Monday, May 22, 2006
Get on Down With Mr. Big Stuff!
Get on Down With Mr. Big Stuff!
(EDITOR'S NOTE - Revived and edited on 11/20/07.)
As I mentioned in a prior post, Jean Knight's 1971 hit "Mr. Big Stuff" set off a flurry of covers, "answer records" and songs that cribbed the song's sassy message and jaunty beat. I mentioned at that time that I would do a post or mini-set about the "Mr. Big Stuff" records. Thanks to some prodding from a Soul Sides post on the same topic, here's the set!
1. Jean Knight, "Mr. Big Stuff" - No write-up needed; if you don't know this song you must've stumbled upon this blog by using Blogger's "random blog" feature! Just kidding. Read the Soul Sides post above for info about Jean Knight and this classic song. Knight would go back to the well on her next Stax single, "You Think You're Hot Stuff," and the Mr. Big Stuff LP track "You City Slicker," but lightning like "Mr. Big Stuff" only strikes once.
2. Jimmy Hicks, "I'm Mr. Big Stuff" - It's only fitting that another New Orleans musician would bring out an "answer" record to the Knight hit pretty quickly, and Jimmy Hicks' Big Deal 45 may very well have been the first. Over a dirtier and slower groove than the original, Hicks tweaks just enough words to tell Mr. Big Stuff's side of the story in an almost-flat baritone.
3. Vicki Anderson, "I'm Too Tough For Mister Big Stuff (Hot Pants)" - James Brown enters the fray with this one from James Brown Revue member Vicki Anderson. Although the song doesn't use the "Mr. Big Stuff" groove or words, the sass is there, as Vicki puts down all of the guys all over the U.S. who might think they're "Mr. Big Stuff" - even Wilson Pickett, her husband Bobby Byrd, and James Brown himself! The songwriter credit on this one goes to JB guitarist Hearlon "Cheese" Martin, the only such credit I've seen on a JB production.
4. Mighty Sam, "I'm Mr. Big Stuff" - "Mr. Big Stuff" producer Wardell Quezerque revisited his hit for this recording on Mighty Sam, employing a slower and softer groove. There are several great compilations featuring Quezerque's '60s and '70s productions, and all are worth checking out; they show that Allen Toussaint wasn't the only genius in New Orleans during the soul era!
5. Tomorrow's Children, "Sister Big Stuff" - Considering that both "Mr. Big Stuff" and King Floyd's "Groove Me" (recorded at the same recording session in 1970) made use of reggae-tinged grooves, it's only a natural that both songs would later be recorded by reggae artists in Jamaica. Tomorrow's Children reverse the gender of the title character here and create a good group version of the song in the process.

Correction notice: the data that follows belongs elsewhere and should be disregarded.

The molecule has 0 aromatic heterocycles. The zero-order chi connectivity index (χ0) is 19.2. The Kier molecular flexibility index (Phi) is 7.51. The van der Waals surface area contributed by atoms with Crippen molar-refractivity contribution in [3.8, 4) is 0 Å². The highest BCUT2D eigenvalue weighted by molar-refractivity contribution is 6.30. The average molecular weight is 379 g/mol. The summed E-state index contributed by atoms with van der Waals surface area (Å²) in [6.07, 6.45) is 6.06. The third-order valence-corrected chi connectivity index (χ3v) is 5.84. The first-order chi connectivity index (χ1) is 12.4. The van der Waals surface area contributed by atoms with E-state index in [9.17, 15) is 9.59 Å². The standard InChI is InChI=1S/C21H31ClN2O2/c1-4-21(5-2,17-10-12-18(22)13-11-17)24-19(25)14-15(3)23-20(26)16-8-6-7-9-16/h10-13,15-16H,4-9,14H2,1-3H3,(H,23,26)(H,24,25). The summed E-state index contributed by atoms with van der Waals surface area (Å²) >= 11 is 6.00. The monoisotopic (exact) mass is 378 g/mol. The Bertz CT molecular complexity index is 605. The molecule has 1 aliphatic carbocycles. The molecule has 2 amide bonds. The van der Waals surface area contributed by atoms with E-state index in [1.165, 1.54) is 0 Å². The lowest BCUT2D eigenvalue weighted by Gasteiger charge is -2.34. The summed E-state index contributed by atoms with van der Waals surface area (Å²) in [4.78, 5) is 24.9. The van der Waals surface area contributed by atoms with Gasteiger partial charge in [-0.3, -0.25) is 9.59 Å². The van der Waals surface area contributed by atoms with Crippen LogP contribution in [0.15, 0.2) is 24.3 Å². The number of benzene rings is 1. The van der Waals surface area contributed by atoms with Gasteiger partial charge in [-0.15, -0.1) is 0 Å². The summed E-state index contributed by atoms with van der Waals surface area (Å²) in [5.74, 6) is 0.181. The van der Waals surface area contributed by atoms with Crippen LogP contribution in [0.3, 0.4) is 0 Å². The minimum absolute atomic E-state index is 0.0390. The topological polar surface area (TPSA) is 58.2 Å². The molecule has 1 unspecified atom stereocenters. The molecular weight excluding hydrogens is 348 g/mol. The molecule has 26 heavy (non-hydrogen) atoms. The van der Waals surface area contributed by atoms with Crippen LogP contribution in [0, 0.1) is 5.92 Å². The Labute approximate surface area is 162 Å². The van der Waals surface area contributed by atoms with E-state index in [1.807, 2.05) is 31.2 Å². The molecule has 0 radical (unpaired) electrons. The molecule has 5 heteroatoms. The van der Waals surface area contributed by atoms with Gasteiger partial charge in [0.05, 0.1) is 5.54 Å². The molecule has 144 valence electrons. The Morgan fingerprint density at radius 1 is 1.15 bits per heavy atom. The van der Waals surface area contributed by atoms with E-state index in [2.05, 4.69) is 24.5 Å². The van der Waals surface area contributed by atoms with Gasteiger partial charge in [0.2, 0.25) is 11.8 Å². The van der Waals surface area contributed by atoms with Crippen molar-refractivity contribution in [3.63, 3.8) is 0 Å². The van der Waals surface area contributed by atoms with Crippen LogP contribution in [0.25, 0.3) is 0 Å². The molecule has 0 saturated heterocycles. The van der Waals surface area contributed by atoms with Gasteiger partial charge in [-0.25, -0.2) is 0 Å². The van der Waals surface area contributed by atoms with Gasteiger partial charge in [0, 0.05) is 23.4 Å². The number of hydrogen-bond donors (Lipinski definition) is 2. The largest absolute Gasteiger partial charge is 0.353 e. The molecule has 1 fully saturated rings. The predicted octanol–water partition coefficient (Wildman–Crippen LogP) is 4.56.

6. Barbara Lynn, "Daddy Hot Stuff" - The singer/guitarist Lynn borrows the lyrical feel, if not the sass or groove, of the Knight recording to provide a nice mid-tempo groover under the production auspices of Huey Meaux, whose contributions to soul deserve more attention than is currently given.
7. The James Young Blues Band, "Funky Booty" - I suppose the JYBB thought they were fooling someone by renaming the song, but "Funky Booty" stands as a great instrumental version of "Mr. Big Stuff." I don't know anything about this group or the recording, but I know the group does a good job with the relaxed groove.
8. Freddie Robinson, "Sister Hot Pants" - Blues singer/guitarist Freddie Robinson was signed to Stax's Enterprise label at the time of Jean Knight's hit and the two albums he recorded are very good (his take on Percy Mayfield's "River's Invitation" is a sampler's delight). "Sister Hot Pants" finds Robinson's sly vocals admitting that he is indeed "Mr. Big Stuff" but challenging the title character to drop the sass and come on to him. It's fun stuff (dig the reading of the line "I got something right here, girl, that can make you come alive"), but the song did not see the light of day until the 1999 issue of the Ace/Stax compilation Stax Funx 2.
9. Lyn Collins, "Mr. Big Stuff" - As mentioned in my prior post, Lyn Collins does her thing over a lighter and faster version of the original, but provides a surprise twist at the end.
10. Everclear, "AM Radio" - This is the first (and probably only) time a rock song (and a contemporary one, to boot) will appear on this blog. Everclear's 2000 homage to '70s music and culture made great use of samples from the Knight recording and caught my attention the first time I heard it on the (FM) radio. Even after thirty-plus years, "Mr. Big Stuff" still can deliver the goods.